The Lower Grindelwald glacier penetrated during his numerous advance phases in the post-glacial period (last 11,700 years) deeply into the coniferous forest zone. Numerous trees were pressed down and covered with moraine material, e.g. in the lateral moraines of the Stieregg and the Zäsenberg. During the still ongoing retreat phase came and are still coming to light residues of such trees (trunks, rhizomes and parts of trunks and roots). Partly the so-called fossil trees or woods are still at the original growing place and can be hundreds to thousands of years old.
Presumably such fossil trees have been discovered on the Stieregg as early as the mid-18th century. At the time the Lower Grindelwald glacier was somewhat smaller than during a high extension. Nearly two hundred years later, in 1947, when the Lower Grindelwald glacier was already strongly diminished, pastor Nil from Grindelwald discovered a trunk of a tree, which died around 700 years ago and indicates a late medieval glacier advance. In 1973, the French historian and climatologist Le Roy Ladurie found more trees in the area of the Stieregg, the Challi and the Zäsenberg, which date from the time of the early to the late Middle Ages. He calls this the "Fossil Forest in Grindelwald". The geographer and glaciologist Hanspeter Holzhauser recovered several trees between 1986 and 2011 in the lateral moraines of the Stieregg and the Zäsenberg and dated them by radiocarbon or tree ring analysis (dendrochronology). Often also the soil, on which the plants grew, was preserved. The oldest trees dated from the Bronze Age. The investigations of the tree species showed that earlier in the area of the Stieregg and the Zäsenberg at least three tree species occurred: The spruce, Swiss stone pine and sycamore. The trees were between 70 and around 380 years old.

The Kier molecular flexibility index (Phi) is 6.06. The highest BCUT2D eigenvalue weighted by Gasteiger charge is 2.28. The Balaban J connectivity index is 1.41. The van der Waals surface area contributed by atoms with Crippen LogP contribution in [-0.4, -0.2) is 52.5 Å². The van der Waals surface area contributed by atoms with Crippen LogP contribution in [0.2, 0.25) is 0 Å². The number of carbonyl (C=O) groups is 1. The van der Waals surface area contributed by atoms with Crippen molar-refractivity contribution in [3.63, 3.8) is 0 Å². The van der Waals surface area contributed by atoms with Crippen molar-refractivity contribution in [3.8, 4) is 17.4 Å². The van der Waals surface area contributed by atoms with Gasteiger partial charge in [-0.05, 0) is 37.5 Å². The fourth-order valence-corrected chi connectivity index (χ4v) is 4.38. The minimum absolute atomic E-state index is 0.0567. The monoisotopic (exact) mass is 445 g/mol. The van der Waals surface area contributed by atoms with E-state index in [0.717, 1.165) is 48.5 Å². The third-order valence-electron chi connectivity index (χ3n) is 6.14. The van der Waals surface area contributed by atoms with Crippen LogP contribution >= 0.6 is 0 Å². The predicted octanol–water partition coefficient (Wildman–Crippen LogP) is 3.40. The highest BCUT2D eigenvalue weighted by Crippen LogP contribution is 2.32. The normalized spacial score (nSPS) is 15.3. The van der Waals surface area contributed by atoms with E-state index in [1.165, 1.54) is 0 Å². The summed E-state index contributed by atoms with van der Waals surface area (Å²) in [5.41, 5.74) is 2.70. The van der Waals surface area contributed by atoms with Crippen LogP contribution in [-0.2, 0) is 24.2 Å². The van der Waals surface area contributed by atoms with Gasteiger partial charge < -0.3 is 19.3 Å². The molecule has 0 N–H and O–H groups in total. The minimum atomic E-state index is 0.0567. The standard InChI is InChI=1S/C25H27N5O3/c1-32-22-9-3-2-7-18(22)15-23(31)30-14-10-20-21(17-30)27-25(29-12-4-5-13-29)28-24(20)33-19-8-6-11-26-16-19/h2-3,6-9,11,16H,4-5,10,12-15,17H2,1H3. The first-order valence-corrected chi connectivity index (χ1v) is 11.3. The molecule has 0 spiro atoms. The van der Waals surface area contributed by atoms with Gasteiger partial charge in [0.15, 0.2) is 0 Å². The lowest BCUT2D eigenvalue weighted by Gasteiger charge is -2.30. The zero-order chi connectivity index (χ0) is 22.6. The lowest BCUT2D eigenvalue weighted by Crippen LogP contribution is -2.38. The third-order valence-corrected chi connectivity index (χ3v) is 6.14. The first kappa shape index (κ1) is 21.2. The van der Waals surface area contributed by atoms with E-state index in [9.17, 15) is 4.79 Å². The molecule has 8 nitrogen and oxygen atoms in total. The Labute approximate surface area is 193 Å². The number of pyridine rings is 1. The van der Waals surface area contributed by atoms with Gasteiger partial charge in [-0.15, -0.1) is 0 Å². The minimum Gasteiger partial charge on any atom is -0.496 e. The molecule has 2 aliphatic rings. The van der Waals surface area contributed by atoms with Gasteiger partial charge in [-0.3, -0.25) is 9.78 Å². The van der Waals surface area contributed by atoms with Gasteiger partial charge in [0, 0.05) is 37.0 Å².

The Stieregg and the Zäsenberg are today without significant forest cover, although with respect to altitude and climate the given conditions would be suitable. Most likely the men has already started to use the slopes of the Stieregg and the Zäsenberg for alpine farming in the late Middle Ages, probably as pastures for sheep and goats. Thus the trees disappeared. The fossil trees are therefore witnesses of a time in which the men did not yet or only very little intervene in the landscape in the area Stieregg - Zäsenberg.